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Microbial insight into dietary protein source affects intestinal function of pigs with intrauterine growth retardation

  • Lianqiang CheEmail author
  • Liang Hu
  • Qiang Zhou
  • Xie Peng
  • Yang Liu
  • Yuheng Luo
  • Zhengfeng Fang
  • Yan Lin
  • Shengyu Xu
  • Bin Feng
  • Jian Li
  • Jiayong Tang
  • De Wu
Original Contribution
  • 56 Downloads

Abstract

Purpose

Dietary protein, as important macronutrient, is vital for intestinal function and health status. We aimed to determine the effects of dietary protein source on growth performance and intestinal function of neonates with intrauterine growth retardation (IUGR) in a pig model.

Methods

Eighteen pairs of IUGR and normal birth weight (NBW) weaned pigs were allotted to be fed starter diet containing soybean protein concentrate (SPC) or spray-dried porcine plasma (SDPP) for 2 weeks. Growth performance, antioxidant variables, intestinal morphology and absorption capability, microbiota composition and short-chain fatty acids (SCFA) were assessed.

Results

IUGR led to poor growth performance, absorption capability and changes on antioxidant variables, while SDPP diet improved the growth performance, diarrhea index, intestinal morphology and antioxidant variables of IUGR or NBW pigs relative to that fed SPC diet. Importantly, SDPP diet improved bacterial diversity and increased the abundance of phylum Firmicutes, but decreased the phylum Proteobacteria in colonic digesta, associating with higher genera Lactobacillus and lower genera EscherichiaShigella, linking to the increased concentration of SCFA.

Conclusions

Our findings indicate that IUGR impairs the growth rate, intestinal function and oxidative status of weaned pigs, which could be partly improved by SDPP diet either for IUGR or NBW pigs, associating with the better antioxidant capability, composition of microbiotas and their metabolites.

Keywords

Protein source Pig Oxidative stress Low birth weight Bacteria 

Notes

Acknowledgements

This work was supported by the National Natural Science Foundation of China (31101727); the International Cooperation in Science and Technology Project of Sichuan Province (2014HH0034); and the Natural Science Foundation of Sichuan Province (12ZA110).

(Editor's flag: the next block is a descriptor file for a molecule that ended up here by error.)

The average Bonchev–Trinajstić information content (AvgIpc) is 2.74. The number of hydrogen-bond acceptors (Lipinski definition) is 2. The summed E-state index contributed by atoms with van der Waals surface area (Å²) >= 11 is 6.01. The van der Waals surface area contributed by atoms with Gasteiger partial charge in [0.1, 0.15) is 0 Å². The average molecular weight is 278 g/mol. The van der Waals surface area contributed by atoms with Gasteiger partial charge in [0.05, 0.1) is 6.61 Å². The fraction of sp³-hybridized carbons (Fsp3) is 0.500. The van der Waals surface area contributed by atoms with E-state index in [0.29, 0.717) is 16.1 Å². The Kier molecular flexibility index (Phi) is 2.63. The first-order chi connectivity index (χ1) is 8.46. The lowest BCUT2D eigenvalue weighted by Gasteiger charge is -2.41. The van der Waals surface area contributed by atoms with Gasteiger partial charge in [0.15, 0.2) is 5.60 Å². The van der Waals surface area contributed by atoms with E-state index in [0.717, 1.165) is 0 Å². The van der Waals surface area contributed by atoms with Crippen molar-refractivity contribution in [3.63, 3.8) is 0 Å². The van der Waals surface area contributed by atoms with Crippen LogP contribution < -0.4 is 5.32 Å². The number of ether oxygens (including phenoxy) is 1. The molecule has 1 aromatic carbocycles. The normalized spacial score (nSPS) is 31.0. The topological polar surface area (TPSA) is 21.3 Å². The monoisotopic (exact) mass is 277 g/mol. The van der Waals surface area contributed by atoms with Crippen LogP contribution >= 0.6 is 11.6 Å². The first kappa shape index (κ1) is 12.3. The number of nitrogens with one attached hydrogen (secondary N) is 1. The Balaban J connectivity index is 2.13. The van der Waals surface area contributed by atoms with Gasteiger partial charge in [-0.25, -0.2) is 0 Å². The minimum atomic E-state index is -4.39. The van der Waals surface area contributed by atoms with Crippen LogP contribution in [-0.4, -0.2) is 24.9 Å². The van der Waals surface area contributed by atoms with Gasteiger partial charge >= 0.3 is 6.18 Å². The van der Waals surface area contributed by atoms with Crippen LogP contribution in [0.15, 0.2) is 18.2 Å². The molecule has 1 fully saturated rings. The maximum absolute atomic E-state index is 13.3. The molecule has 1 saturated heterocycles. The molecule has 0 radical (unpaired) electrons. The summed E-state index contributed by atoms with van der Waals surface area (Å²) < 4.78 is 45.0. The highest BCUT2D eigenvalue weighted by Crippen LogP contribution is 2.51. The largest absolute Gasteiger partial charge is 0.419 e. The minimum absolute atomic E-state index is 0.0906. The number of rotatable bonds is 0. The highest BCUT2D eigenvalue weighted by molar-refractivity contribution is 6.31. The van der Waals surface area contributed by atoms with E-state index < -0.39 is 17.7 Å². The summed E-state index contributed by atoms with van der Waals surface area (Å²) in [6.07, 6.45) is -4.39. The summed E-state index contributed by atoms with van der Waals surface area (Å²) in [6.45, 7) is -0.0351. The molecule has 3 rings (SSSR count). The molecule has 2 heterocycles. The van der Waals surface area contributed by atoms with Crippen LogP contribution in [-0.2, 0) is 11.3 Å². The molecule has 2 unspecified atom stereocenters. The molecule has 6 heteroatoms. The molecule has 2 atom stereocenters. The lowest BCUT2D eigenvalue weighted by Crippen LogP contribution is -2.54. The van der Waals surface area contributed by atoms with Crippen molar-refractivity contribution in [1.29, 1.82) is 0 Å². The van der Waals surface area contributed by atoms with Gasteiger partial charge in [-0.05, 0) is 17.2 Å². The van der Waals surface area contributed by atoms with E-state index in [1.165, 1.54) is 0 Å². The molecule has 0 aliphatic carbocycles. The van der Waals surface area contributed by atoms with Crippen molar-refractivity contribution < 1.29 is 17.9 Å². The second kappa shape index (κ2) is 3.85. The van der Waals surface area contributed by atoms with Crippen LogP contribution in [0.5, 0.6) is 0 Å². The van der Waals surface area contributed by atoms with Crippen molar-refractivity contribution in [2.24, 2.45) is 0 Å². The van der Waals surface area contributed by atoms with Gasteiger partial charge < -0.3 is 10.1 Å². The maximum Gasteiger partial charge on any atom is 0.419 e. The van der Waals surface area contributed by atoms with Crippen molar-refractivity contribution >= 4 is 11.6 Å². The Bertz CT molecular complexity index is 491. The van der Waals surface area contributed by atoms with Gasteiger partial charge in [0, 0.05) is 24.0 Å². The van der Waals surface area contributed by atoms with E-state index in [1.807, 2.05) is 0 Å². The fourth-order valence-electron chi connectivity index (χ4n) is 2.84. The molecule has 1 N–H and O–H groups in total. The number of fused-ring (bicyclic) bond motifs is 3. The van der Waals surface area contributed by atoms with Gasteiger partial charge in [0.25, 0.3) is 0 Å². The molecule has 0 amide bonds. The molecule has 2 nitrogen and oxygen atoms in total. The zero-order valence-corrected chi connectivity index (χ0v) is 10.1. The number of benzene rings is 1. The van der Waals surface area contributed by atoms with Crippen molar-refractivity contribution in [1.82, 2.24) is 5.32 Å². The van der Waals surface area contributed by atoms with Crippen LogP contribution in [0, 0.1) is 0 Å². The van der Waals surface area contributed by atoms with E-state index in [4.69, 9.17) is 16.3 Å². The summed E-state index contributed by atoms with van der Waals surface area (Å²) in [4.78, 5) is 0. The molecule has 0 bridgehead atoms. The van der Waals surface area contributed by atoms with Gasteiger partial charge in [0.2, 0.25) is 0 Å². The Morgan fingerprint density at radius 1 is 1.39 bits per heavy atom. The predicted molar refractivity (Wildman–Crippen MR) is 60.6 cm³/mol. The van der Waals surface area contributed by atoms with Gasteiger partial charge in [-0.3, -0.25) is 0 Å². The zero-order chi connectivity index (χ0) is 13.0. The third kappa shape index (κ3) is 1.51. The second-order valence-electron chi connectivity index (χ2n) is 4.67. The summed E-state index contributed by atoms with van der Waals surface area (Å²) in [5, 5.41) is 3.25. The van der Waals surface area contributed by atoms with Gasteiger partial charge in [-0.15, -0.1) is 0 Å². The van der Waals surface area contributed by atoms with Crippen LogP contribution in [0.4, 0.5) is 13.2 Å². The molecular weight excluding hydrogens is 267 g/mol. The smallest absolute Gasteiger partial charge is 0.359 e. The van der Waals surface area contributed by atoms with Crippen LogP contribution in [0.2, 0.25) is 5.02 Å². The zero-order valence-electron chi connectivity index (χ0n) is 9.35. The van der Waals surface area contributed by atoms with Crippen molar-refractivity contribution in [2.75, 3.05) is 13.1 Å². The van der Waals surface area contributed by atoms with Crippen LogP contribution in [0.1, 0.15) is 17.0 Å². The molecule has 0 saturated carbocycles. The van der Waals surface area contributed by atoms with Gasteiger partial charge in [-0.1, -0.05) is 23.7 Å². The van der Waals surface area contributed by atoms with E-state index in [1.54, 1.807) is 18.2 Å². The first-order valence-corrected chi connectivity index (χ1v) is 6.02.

Author contributions

The authors’ responsibilities were as follows: LQC, LH, DW and ZFF: designed the research; LH, QZ, XP, YL, JYT and YHL: conducted the research; YL, SYX, BF and JL: analyzed the data; LH: wrote the manuscript; LQC: had primary responsibility for the final contents; and all authors: read and approved the final manuscript.

Compliance with ethical standards

Conflict of interest

The authors declare that they have no completing interests.

Ethical statement

The use of animals for this research was approved by the Institutional Animal Care and Use Committee of Sichuan Agricultural University.

Supplementary material

394_2019_1910_MOESM1_ESM.docx (322 kb)
Supplementary material 1 (DOCX 321 KB)

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Copyright information

© Springer-Verlag GmbH Germany, part of Springer Nature 2019

Authors and Affiliations

  • Lianqiang Che
    • 1
    • 2
    Email author
  • Liang Hu
    • 1
    • 2
  • Qiang Zhou
    • 1
    • 2
  • Xie Peng
    • 1
    • 2
  • Yang Liu
    • 1
    • 2
  • Yuheng Luo
    • 1
    • 2
  • Zhengfeng Fang
    • 1
    • 2
  • Yan Lin
    • 1
    • 2
  • Shengyu Xu
    • 1
    • 2
  • Bin Feng
    • 1
    • 2
  • Jian Li
    • 1
    • 2
  • Jiayong Tang
    • 1
    • 2
  • De Wu
    • 1
    • 2
  1. 1.Institute of Animal NutritionSichuan Agricultural UniversityYa’anChina
  2. 2.Key Laboratory for Animal Disease-Resistance NutritionMinistry of EducationYa’anChina

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